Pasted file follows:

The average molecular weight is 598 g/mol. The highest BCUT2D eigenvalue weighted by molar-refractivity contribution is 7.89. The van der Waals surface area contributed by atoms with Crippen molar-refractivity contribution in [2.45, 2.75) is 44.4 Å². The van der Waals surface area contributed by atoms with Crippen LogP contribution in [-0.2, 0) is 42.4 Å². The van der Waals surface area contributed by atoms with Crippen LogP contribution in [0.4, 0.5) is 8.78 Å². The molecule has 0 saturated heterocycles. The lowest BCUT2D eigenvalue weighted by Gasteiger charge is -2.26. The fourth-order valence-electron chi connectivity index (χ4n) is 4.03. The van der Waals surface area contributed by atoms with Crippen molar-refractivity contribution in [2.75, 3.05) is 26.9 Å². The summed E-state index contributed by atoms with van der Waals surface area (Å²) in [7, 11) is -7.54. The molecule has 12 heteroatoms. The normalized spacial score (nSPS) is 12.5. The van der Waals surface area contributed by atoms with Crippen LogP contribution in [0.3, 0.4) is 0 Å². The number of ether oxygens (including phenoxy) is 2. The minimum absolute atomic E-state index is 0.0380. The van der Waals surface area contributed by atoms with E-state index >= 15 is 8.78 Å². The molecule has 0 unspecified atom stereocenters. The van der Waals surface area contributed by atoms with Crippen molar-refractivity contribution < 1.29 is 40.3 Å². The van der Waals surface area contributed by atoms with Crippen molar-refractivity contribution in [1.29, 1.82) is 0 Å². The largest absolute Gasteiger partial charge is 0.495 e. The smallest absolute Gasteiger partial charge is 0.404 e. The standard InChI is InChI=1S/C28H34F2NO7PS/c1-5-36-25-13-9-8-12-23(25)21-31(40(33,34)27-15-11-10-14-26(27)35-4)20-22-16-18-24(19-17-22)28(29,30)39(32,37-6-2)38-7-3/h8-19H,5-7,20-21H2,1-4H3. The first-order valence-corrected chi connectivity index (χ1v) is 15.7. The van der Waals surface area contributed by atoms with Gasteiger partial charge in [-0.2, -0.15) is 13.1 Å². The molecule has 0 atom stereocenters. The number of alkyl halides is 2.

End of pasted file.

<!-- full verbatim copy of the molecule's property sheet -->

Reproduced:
The average molecular weight is 598 g/mol. The highest BCUT2D eigenvalue weighted by molar-refractivity contribution is 7.89. The van der Waals surface area contributed by atoms with Crippen molar-refractivity contribution in [2.45, 2.75) is 44.4 Å². The van der Waals surface area contributed by atoms with Crippen LogP contribution in [-0.2, 0) is 42.4 Å². The van der Waals surface area contributed by atoms with Crippen LogP contribution in [0.4, 0.5) is 8.78 Å². The molecule has 0 saturated heterocycles. The lowest BCUT2D eigenvalue weighted by Gasteiger charge is -2.26. The fourth-order valence-electron chi connectivity index (χ4n) is 4.03. The van der Waals surface area contributed by atoms with Crippen molar-refractivity contribution in [2.75, 3.05) is 26.9 Å². The summed E-state index contributed by atoms with van der Waals surface area (Å²) in [7, 11) is -7.54. The molecule has 12 heteroatoms. The normalized spacial score (nSPS) is 12.5. The van der Waals surface area contributed by atoms with Crippen LogP contribution in [0.3, 0.4) is 0 Å². The number of ether oxygens (including phenoxy) is 2. The minimum absolute atomic E-state index is 0.0380. The van der Waals surface area contributed by atoms with E-state index >= 15 is 8.78 Å². The molecule has 0 unspecified atom stereocenters. The van der Waals surface area contributed by atoms with Crippen molar-refractivity contribution < 1.29 is 40.3 Å². The van der Waals surface area contributed by atoms with Crippen molar-refractivity contribution in [1.29, 1.82) is 0 Å². The largest absolute Gasteiger partial charge is 0.495 e. The smallest absolute Gasteiger partial charge is 0.404 e. The standard InChI is InChI=1S/C28H34F2NO7PS/c1-5-36-25-13-9-8-12-23(25)21-31(40(33,34)27-15-11-10-14-26(27)35-4)20-22-16-18-24(19-17-22)28(29,30)39(32,37-6-2)38-7-3/h8-19H,5-7,20-21H2,1-4H3. The first-order valence-corrected chi connectivity index (χ1v) is 15.7. The van der Waals surface area contributed by atoms with Gasteiger partial charge in [-0.2, -0.15) is 13.1 Å². The molecule has 0 atom stereocenters. The number of alkyl halides is 2.